For similar posts see Solar Electricity in the Sustainability Tab

 

Solar Power – Reasons for Low Output

For each kw of installed capacity of solar panels on average you can expect to generate 3.5kwhrs per day. This can however vary considerably for a variety of reasons.

Monthly Variation

On a peak summer day you may be able to generate 6 or 7kw hrs per day.

In winter it can be quite different. typical reasons include:

  • Shorter Days – The panels may only get around 6 hours of sunlight.
  • Weather – For most of us winter means more clouds and rain which reduce the sunlight.
  • Less than Optimum Angle With the sun low in the sky you won’t have the panel fully facing the sun unless you can change the angle.

Partial Shading

One of the things that most people don’t realise is that solar panels are ‘team players’.

The power that each panel in a string(circuit) generates is limited by the performance of the worst performing panel in the string.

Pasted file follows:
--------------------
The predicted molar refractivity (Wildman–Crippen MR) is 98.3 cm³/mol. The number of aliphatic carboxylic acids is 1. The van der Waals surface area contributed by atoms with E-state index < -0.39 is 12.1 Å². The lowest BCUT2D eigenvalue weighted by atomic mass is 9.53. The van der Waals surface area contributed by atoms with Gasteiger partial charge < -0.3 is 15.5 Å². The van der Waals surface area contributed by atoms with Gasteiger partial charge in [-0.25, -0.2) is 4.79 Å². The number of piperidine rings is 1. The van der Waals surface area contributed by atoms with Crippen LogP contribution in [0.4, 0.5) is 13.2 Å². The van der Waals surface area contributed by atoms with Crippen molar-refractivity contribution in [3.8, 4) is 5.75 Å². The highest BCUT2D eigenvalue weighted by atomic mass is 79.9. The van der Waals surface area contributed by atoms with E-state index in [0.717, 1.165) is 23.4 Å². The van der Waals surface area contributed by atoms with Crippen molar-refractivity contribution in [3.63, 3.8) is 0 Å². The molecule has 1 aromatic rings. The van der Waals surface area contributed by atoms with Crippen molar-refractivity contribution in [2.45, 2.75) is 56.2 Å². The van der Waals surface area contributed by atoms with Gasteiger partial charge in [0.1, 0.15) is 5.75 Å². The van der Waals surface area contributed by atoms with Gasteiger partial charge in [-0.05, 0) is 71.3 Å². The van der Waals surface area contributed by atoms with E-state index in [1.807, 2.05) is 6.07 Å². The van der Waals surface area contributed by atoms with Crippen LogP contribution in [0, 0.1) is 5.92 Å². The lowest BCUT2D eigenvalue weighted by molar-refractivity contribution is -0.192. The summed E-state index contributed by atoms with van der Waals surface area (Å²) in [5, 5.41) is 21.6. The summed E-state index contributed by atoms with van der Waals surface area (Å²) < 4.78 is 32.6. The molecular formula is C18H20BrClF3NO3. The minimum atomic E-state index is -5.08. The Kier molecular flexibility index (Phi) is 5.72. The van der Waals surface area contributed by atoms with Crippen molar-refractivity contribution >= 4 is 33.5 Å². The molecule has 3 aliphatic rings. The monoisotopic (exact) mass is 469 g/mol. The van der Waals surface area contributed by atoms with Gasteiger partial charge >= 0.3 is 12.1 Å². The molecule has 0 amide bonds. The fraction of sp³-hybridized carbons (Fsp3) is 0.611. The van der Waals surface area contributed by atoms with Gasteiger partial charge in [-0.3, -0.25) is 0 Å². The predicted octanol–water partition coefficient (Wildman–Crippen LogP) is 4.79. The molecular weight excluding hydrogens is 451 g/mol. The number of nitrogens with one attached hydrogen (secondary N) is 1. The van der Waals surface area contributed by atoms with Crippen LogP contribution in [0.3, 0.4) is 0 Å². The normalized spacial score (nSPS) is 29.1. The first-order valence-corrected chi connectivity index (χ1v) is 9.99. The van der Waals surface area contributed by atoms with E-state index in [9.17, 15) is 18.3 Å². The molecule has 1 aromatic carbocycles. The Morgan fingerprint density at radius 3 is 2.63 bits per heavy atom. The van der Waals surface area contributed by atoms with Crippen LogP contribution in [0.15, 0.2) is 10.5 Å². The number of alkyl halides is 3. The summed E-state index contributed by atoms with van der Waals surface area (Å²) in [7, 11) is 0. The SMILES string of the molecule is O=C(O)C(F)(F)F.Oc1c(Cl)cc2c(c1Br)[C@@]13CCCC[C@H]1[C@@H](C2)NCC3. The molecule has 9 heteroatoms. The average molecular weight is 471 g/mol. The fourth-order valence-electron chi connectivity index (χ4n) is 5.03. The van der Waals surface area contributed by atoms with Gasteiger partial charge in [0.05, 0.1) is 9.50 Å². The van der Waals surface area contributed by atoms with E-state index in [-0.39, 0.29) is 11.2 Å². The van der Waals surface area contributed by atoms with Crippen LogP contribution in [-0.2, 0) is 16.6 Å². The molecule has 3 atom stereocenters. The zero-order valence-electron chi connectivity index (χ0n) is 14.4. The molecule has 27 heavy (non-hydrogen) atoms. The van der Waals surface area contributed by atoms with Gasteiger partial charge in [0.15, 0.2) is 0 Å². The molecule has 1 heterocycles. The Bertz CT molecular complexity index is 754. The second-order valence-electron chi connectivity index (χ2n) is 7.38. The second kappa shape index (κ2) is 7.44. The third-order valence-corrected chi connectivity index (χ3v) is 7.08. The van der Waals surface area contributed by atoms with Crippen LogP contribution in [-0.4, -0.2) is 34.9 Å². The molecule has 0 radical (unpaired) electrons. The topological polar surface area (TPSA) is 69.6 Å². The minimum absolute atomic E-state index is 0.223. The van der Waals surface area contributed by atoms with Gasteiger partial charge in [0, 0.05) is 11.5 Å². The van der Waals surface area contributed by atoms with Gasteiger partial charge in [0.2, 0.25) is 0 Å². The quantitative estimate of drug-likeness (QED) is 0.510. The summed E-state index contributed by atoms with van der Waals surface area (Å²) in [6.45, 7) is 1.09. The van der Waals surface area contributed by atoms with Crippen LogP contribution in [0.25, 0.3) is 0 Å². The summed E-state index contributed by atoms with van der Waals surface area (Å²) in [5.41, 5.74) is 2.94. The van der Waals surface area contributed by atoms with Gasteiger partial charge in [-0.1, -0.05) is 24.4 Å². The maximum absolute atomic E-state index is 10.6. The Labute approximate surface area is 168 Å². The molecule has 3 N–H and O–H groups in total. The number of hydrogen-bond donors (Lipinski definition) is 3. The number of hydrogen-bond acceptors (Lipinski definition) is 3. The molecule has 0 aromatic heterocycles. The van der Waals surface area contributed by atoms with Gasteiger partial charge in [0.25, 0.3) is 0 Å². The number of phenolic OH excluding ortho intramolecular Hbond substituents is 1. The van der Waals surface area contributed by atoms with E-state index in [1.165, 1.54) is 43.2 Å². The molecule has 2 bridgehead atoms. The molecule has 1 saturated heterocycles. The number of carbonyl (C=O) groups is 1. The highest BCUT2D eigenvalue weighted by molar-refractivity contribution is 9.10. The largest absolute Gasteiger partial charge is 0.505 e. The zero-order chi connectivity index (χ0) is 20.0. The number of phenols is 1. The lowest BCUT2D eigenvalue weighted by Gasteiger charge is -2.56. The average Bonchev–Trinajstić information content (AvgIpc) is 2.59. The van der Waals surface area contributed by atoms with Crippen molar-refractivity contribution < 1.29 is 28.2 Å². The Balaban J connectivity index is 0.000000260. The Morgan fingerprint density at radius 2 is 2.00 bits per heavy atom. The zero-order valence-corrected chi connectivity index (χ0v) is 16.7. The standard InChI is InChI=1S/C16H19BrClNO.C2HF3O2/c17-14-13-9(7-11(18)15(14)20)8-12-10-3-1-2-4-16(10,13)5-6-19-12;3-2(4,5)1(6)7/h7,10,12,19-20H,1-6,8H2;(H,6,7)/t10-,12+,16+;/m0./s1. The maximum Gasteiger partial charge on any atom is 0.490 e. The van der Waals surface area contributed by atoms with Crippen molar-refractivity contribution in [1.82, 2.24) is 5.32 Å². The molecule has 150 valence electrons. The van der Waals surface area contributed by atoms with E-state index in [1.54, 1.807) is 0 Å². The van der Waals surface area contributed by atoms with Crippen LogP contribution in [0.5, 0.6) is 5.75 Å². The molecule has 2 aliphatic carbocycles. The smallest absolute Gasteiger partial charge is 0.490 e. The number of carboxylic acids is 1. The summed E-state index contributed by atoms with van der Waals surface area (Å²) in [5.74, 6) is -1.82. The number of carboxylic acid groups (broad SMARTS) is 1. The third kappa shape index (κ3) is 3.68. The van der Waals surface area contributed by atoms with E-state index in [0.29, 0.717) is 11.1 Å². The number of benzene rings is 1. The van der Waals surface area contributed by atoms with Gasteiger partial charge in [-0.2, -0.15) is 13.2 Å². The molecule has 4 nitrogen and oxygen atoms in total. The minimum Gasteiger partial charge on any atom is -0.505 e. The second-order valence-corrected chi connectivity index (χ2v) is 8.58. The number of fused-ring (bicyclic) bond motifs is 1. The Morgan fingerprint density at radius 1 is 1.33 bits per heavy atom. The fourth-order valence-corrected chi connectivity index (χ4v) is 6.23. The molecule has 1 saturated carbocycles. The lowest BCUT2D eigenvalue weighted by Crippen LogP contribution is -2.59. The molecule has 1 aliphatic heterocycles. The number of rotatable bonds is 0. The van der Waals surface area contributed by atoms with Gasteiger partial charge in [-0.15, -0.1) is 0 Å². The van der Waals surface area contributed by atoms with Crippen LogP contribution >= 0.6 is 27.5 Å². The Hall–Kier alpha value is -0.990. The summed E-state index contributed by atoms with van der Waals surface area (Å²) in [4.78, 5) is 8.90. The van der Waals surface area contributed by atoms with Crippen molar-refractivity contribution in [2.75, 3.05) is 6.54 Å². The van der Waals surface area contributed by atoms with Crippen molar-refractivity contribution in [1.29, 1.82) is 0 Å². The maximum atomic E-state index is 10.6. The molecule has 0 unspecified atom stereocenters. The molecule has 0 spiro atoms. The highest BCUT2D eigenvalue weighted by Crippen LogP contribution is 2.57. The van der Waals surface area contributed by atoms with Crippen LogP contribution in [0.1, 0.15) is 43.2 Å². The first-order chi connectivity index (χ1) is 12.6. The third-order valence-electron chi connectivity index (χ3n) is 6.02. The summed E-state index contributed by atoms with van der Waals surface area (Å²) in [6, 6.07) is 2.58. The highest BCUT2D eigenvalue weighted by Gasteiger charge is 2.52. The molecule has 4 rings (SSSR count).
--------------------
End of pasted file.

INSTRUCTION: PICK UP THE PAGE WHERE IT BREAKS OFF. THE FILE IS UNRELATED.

This means that if one 200w panel in a string of 6 is shaded by as little as 10% the loss can be 120w.

That’s 10% of the total string 6 x the 20w of the single panel)

To minimise this problem you need to ensure:

  • All obstructions are minimised. Even a TV aerial can make a difference.
  • If you have panels on different areas ( for example on each on a different roof) they should be on different strings with separate inverter inputs.

Dirt

Any dirt on the panels will reduce the effectiveness so a regular clean will help retain efficiency. Its also worth thinking about keeping birds from perching on the top edge and crapping on the panels. (You can get some plastic spikes to fasten to the panels)

Heat